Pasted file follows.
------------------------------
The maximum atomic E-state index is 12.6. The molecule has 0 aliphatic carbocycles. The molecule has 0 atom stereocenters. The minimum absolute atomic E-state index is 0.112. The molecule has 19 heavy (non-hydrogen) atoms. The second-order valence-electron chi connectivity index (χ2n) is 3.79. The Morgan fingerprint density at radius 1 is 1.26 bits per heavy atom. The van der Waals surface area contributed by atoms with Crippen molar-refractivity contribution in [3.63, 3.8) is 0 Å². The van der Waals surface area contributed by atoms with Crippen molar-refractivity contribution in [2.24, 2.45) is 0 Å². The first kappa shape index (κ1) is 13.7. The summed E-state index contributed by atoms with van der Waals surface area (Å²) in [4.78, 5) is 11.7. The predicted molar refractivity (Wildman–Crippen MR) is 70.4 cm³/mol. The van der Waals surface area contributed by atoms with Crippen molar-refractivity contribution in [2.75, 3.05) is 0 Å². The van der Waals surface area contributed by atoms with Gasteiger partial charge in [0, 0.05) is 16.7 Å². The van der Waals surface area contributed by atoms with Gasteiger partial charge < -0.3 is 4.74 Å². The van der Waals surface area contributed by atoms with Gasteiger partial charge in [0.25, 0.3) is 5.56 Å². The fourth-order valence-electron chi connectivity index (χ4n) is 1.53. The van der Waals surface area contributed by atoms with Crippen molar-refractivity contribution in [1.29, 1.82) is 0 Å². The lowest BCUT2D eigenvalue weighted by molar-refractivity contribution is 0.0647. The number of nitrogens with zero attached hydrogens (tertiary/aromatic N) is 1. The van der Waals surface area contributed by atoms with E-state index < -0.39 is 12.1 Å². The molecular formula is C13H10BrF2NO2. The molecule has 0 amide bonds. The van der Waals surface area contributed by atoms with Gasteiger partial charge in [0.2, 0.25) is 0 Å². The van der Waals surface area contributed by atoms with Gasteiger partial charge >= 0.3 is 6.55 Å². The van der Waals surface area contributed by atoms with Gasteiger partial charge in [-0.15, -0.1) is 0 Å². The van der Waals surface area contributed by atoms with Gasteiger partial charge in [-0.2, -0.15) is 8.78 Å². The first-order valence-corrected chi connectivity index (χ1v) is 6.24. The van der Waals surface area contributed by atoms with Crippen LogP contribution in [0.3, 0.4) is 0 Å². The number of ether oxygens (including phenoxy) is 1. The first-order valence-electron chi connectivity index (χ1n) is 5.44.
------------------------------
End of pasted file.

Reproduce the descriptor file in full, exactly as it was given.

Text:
The maximum atomic E-state index is 12.6. The molecule has 0 aliphatic carbocycles. The molecule has 0 atom stereocenters. The minimum absolute atomic E-state index is 0.112. The molecule has 19 heavy (non-hydrogen) atoms. The second-order valence-electron chi connectivity index (χ2n) is 3.79. The Morgan fingerprint density at radius 1 is 1.26 bits per heavy atom. The van der Waals surface area contributed by atoms with Crippen molar-refractivity contribution in [3.63, 3.8) is 0 Å². The van der Waals surface area contributed by atoms with Crippen molar-refractivity contribution in [2.24, 2.45) is 0 Å². The first kappa shape index (κ1) is 13.7. The summed E-state index contributed by atoms with van der Waals surface area (Å²) in [4.78, 5) is 11.7. The predicted molar refractivity (Wildman–Crippen MR) is 70.4 cm³/mol. The van der Waals surface area contributed by atoms with Crippen molar-refractivity contribution in [2.75, 3.05) is 0 Å². The van der Waals surface area contributed by atoms with Gasteiger partial charge in [0, 0.05) is 16.7 Å². The van der Waals surface area contributed by atoms with Gasteiger partial charge < -0.3 is 4.74 Å². The van der Waals surface area contributed by atoms with Gasteiger partial charge in [0.25, 0.3) is 5.56 Å². The fourth-order valence-electron chi connectivity index (χ4n) is 1.53. The van der Waals surface area contributed by atoms with Crippen molar-refractivity contribution in [1.29, 1.82) is 0 Å². The lowest BCUT2D eigenvalue weighted by molar-refractivity contribution is 0.0647. The number of nitrogens with zero attached hydrogens (tertiary/aromatic N) is 1. The van der Waals surface area contributed by atoms with E-state index < -0.39 is 12.1 Å². The molecular formula is C13H10BrF2NO2. The molecule has 0 amide bonds. The van der Waals surface area contributed by atoms with Gasteiger partial charge in [0.2, 0.25) is 0 Å². The van der Waals surface area contributed by atoms with Gasteiger partial charge >= 0.3 is 6.55 Å². The van der Waals surface area contributed by atoms with Gasteiger partial charge in [-0.15, -0.1) is 0 Å². The van der Waals surface area contributed by atoms with Gasteiger partial charge in [-0.2, -0.15) is 8.78 Å². The first-order valence-corrected chi connectivity index (χ1v) is 6.24. The van der Waals surface area contributed by atoms with Crippen LogP contribution in [0.3, 0.4) is 0 Å². The number of ether oxygens (including phenoxy) is 1. The first-order valence-electron chi connectivity index (χ1n) is 5.44.